Endangered Archives

EAP089: Reconstruction of sound materials of endangered languages in the Russian Federation for sound archives in Saint Petersburg

Dr Tjeerd de Graaf, Isaac Massa Foundation
2006 award - Major project
£50,119 for 24 months

Archival partner: Institute for Linguistic Studies/Pushkinsky Dom, Russian Academy of Sciences St Petersburg

Project Overview

In the summer of 2005, a report was published on the research programme called Voices from Tundra and Taiga, initiated by Dr. T. de Graaf at the University of Groningen (Netherlands), the University of St. Petersburg and the Sound Archive of the Russian Museum of Literature, the Pushkinsky Dom (Russian Federation). The programme has been concerned with the study of endangered Arctic languages and cultures of the Russian Federation, which urgently need to be documented before they become extinct. A catalogue has been prepared of existing recordings and also a phonographic and video library of recorded stories, folklore, singing and oral traditions of the peoples of Siberia.

At present, many old recordings still remain hidden in private archives and places where the quality of preservation is not guaranteed. This project aims to make part of these recordings available and to add them to the database developed in St.Petersburg. The St.Petersburg Institute for Linguistic Studies (ILS) is one of the most important Russian centres for the investigation of minority and regional languages in the Russian Federation. Many researchers in this institute have collected sound material and many of these recordings (primary data) are not stored in safe places, whereas the related field notes, manuscripts, card files (secondary data) can be found in the institute or also in private archives.

The aim of the project is to re-record the material on sound carriers according to up-to date technology and store them in a safe place together with the metadata, which will be obtained from the related secondary data. The storage facility provided by the project will modernise the possible archiving activities in the Russian Federation and bring them up-to date with the present world standards. It will be important to co-ordinate this with the staff of the Pushkinsky Dom, where a collection of great historical value (selected by UNESCO in its programme Memory of the World) can be enriched with the new data. In the project we are concentrating on a selection of recordings, especially those of some Siberian languages, such as Nivkh, Even, Evenki, Aleut, Nenets, Udege and other ones.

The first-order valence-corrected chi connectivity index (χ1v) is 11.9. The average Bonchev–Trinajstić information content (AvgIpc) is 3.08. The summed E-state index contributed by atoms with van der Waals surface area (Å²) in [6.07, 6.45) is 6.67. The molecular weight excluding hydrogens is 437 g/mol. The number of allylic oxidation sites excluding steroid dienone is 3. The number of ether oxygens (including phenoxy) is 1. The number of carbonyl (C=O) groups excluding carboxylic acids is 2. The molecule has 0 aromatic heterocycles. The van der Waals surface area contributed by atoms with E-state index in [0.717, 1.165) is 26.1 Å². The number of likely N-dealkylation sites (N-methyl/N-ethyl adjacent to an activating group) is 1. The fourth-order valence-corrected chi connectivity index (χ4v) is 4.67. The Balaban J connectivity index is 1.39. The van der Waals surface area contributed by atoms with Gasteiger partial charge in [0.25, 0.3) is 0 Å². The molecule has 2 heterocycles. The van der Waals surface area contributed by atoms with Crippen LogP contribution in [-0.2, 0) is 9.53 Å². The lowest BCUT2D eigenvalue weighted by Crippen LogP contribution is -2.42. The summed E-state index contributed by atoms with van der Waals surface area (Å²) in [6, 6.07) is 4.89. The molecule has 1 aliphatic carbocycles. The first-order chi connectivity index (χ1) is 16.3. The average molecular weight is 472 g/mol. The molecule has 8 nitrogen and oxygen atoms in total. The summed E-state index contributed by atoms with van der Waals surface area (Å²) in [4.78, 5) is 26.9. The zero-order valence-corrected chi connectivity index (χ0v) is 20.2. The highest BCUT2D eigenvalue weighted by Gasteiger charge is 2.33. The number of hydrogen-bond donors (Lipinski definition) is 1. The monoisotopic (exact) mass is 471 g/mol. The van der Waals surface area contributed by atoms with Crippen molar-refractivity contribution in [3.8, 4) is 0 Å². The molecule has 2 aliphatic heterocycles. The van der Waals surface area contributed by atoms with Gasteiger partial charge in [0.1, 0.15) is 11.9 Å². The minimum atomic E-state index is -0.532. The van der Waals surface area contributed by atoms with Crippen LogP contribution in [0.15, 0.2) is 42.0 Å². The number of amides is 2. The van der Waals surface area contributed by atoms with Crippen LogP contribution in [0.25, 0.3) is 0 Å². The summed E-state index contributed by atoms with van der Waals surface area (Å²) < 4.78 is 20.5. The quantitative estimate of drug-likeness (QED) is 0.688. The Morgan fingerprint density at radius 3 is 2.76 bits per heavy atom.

In the beginning of the project two Russian colleagues will be trained in the Vienna Phonogrammarchiv for the period of two weeks. There the director and his colleagues will be responsible to familiarise Russian specialists with present archival standards and modern techniques. Specialists from Vienna will travel to St. Petersburg to install equipment and locally instruct Russian colleagues. They will also stand ready to assist for the purpose of solving special problems.

The various collections to be safeguarded will be brought to St. Petersburg, where they will be transferred along with relevant linguistic materials from the collection of the Archive itself. Copies will be provided to the British Library and the Vienna Phonogramm Archiv.